Holidays may be a good time for introspection and a little self-analysis. E-mails, mobile phones and SMS permitting, we may take a break for a few days and remain a little more distant of immediate action. For me at least, vacation is also a moment of doing internal “house-cleaning”. How I have been doing compared to the year before, thinking of things I am proud of – and of the things that I would wish I had done differently or even not at all.
How do we know if we’re doing a good job? This is more difficult than it would initially appear. In some jobs we have measurable results, but in many others results are unknown and unknowable. Even if there are results, how to analyse these? Compared to budget, and to previous years for sure, but then the situation was also very different. We would have to compare to a company or a person in the exact same business under the exact same circumstances, and we’re not likely to find these.
There is, however, good news: there is criticism. Criticism tells you how you’re doing, at least from the point of view of the person who criticises you.
The problem with criticism is, we are woefully unprepared to deal with it. I bless my parents for the education they provided to me, but dealing with criticism was not part of it. I believe this is general in the Western world. As a result, I used to get livid when someone criticised me during the start of my career. Although I did not express it, it became virtually black behind my eyes and I had great difficulty in continuing to listen. On more than one occasion, I seriously considered leaving the company after I had been criticised. But I was lucky: one day a senior colleague explained to me that I should never get angry when being criticised. He explained to me that criticism is almost invariably a sign of affection, and an opportunity to improve.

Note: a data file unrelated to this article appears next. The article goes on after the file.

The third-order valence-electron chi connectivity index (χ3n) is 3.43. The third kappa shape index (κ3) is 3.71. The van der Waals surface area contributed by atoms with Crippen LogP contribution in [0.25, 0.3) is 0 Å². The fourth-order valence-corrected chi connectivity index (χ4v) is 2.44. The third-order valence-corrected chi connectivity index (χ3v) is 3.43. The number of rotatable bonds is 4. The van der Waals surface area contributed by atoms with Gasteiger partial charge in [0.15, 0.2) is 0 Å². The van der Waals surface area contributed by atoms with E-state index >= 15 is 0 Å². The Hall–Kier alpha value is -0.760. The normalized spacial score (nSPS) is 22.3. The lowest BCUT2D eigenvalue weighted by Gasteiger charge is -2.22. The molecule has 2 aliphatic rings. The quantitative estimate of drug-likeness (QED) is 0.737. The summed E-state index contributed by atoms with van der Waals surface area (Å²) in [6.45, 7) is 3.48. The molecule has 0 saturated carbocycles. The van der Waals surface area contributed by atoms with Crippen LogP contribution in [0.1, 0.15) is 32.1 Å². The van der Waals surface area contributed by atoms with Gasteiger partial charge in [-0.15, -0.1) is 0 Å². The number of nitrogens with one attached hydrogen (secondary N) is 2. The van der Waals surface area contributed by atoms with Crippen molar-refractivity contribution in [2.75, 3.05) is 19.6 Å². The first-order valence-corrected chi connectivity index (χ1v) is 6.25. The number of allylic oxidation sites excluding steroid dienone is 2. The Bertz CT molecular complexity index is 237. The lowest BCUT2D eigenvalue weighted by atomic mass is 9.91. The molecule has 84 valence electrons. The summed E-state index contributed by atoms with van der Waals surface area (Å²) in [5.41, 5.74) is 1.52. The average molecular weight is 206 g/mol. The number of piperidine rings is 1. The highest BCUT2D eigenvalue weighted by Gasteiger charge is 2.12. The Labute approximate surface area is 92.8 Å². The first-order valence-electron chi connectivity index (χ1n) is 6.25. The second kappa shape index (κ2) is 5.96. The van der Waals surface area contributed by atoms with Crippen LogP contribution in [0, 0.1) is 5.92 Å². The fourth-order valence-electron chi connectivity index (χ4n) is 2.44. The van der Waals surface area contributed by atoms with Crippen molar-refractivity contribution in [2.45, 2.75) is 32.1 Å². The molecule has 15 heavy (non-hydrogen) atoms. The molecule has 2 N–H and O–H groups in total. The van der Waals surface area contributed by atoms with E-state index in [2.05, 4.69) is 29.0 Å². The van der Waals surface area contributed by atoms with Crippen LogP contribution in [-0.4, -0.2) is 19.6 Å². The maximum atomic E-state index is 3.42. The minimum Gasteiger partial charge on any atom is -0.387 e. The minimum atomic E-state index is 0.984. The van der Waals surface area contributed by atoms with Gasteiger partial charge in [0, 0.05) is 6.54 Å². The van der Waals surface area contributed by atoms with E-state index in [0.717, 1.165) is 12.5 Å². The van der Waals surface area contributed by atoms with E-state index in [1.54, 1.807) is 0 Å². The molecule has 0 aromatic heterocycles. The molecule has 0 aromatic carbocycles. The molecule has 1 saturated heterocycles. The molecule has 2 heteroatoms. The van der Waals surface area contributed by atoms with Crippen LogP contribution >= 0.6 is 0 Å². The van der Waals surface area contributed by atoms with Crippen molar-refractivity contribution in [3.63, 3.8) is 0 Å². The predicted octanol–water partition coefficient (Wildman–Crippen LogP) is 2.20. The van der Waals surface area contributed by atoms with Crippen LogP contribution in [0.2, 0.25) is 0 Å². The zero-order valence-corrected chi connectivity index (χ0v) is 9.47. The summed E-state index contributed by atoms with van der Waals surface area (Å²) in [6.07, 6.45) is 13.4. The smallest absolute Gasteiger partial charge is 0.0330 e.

This, of course, is the essence of criticism. Think of it in daily life: if you decided your car dealer is hopeless, you will not criticise. You will simply go somewhere else. It is only if you intend to return there, and hope for a better experience next time, that you will take the time and energy to point out what it is you wish to improve. In other words, when you criticise them, you really are telling them: “I’ll be back.” This is good news for the dealer, and at the same time they get free consulting on how to improve their performance.
As a Managing Director and shareholder, I do not receive a lot of criticism. After all, I decide on many people’s salaries, rises, bonuses, promotions, or even if they’re remaining with us at all. In other words, people are afraid. When I meet customers, which I often do (but not nearly often enough) they will likewise be polite and avoid overt criticism, if only to “protect” my colleagues who have done the actual work.
All this is a pity. Do I like to hear criticism? No. However, I do know that criticism is like going to the dentist: it is not all that pleasant, but if you don’t go you’ll be worse off over time. Of the few people who DO criticise me in my company, I know they trust me, they want to stay, and want to improve my performance and therefore the performance of the company. Therefore, I know these people I can absolutely trust.
This then, is my message to you: when people criticise you, especially people who report to you, embrace such criticism. Ask what they mean, think about it and you will see there is likely to be at least an element of wisdom for you. Which is an opportunity to improve. And consider following: to criticise one’s boss is a brave act. People are not likely to do this quickly or lightly. So, probably what they’re telling you is not only true, it is likely to be the tip of the iceberg.
Maarten van Leeuwen
Group Managing Director
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